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Let politicians tear each other but they shouldn't leave us in pieces

By Elias Mokua | August 4th 2021

Elias Mokua, Executive director, Loyola Centre for Media and Communications. [File, Standard]

Politicians have no ethical regard for us commoners. They cheat us. Lie to us. Promise tonnes of economic boom even when they know very well that they do not believe a thing about their promises. They also know how to evade responsibility just about election time. Everyone points fingers at the fella above “where the buck stops".

That is why I love it when politicians go for each other where justified. As long as they tear each other in their quarters and leave us in peace, I won’t mind bare-knuckle tackles. They should never leave the political wrestling stage without bruises. Let them trade jabs and kicks. But, please don’t spill any blood.

Well, politicians tell us politics is dirty. They also tell us that in politics the end justifies the means. So, gentlemen and honourable ladies, throw strong kicks at each other. Expose each other. Hit each other hard. Dig in into one another's history and tell us what you know. Wash your dirty linen in public. We, the audience, will be there to cheer.

However, shouldn't the dirty politics have some degree of moral decency? Some honourable lady recently addressed a crowd saying something like “… in 2007, the bull could not impregnate a cow...In 2013 it could not…in 2017 it could not … so why should we think in 2022 it will impregnate?” Can’t get dirtier, can it? Highly sexualised language seems to be the main communication strategy to drive point home. Must we sink this low?

That is just a by the way.

Back to the main point. Away from the demeaning and demonising language politicians use on each other, power balance is best attained when candidates go neck to neck. If one candidate is way too strong for the challenger, we end up with some little god. Opposition voice gets suffocated. The guy in power can do whatever they want.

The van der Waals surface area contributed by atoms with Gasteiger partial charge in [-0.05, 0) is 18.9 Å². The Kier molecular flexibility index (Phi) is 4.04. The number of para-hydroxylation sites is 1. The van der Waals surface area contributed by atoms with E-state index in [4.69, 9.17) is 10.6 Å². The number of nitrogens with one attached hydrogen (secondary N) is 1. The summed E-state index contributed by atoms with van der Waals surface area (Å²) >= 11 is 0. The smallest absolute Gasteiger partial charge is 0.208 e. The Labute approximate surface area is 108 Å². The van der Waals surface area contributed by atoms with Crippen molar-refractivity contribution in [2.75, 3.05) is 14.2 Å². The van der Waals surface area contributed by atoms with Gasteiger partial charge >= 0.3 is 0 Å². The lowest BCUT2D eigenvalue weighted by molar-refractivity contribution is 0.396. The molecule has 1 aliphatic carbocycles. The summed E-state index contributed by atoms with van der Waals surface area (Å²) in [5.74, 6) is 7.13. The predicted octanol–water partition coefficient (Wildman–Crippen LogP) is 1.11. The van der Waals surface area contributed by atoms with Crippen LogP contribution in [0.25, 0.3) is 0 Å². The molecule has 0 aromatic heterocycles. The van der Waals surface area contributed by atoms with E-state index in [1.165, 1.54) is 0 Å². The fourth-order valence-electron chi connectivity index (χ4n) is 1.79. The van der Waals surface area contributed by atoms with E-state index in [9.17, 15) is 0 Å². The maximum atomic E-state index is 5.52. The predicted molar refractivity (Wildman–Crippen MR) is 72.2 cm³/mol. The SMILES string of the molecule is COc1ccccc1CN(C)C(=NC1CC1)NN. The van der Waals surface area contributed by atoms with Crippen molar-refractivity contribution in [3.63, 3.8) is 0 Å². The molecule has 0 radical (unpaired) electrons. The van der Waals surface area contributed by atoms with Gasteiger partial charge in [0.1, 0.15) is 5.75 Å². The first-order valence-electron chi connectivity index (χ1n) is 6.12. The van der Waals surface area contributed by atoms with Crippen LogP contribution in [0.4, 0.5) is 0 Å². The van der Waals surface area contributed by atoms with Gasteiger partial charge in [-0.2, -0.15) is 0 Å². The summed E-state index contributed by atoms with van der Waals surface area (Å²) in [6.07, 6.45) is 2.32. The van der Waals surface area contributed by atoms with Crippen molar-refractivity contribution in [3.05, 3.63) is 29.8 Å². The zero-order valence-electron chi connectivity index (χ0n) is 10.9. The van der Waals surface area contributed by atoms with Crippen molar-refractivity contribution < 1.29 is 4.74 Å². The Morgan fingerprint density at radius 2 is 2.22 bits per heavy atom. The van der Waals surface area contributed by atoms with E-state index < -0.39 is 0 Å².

Nusu mkate

Political power balance is necessary for development. It benefits mwananchi. One reason why the Mwai Kibaki regime was fairly successful is because the loyalty in the nusu mkate government was divided almost equally to the “co-presidents”. That worked to our advantage as each side aimed to outperform the other. For once, freedom of speech was enhanced more than any other time before.

This is the basis on which we stand to gain if the good-mannered Musalia Mudavadi and the seemingly bitter Kalonzo Musyoka do not become top-up presidential candidates. Top up presidential candidates simply run not necessarily as spoilers but with the aim of joining whoever would need that tipping vote to form the government.

It really doesn’t matter which side of the two-horse race – Raila Odinga and William Ruto – they choose to support. As things stand, regrettably there is no such a thing as a Third Force. Just hot air.

Mudavadi and Kalonzo should just dig in and tear into their perceived competitors. But beyond that, they should really have an agenda to sell. Character assassination is not enough to run a presidential campaign. What is your agenda? Is it on the lips of every Kenyan voter?

I admire Mudavadi’s boldness in saying that the main problem in Kenya is mismanagement of resources at the top of government. He should throw a few killer jabs at whoever is responsible. Break down figures on that mismanagement. Show us what difference it would have done to mwananchi. Show us the culprit. Don’t speak in parables. Didn’t you say politics is dirty?

Mudavadi and Kalonzo have a massive duty to size up for us the candidature of both Raila and Ruto. No one knows better who these candidates are than the two great men. A peaceful election is our daily prayer. Give us reasons to know whom to peacefully vote for.

I hope Mudavadi and Kalonzo don’t position themselves as mere top-up presidential candidates.

Dr Mokua is executive director, Loyola Centre for Media and Communications

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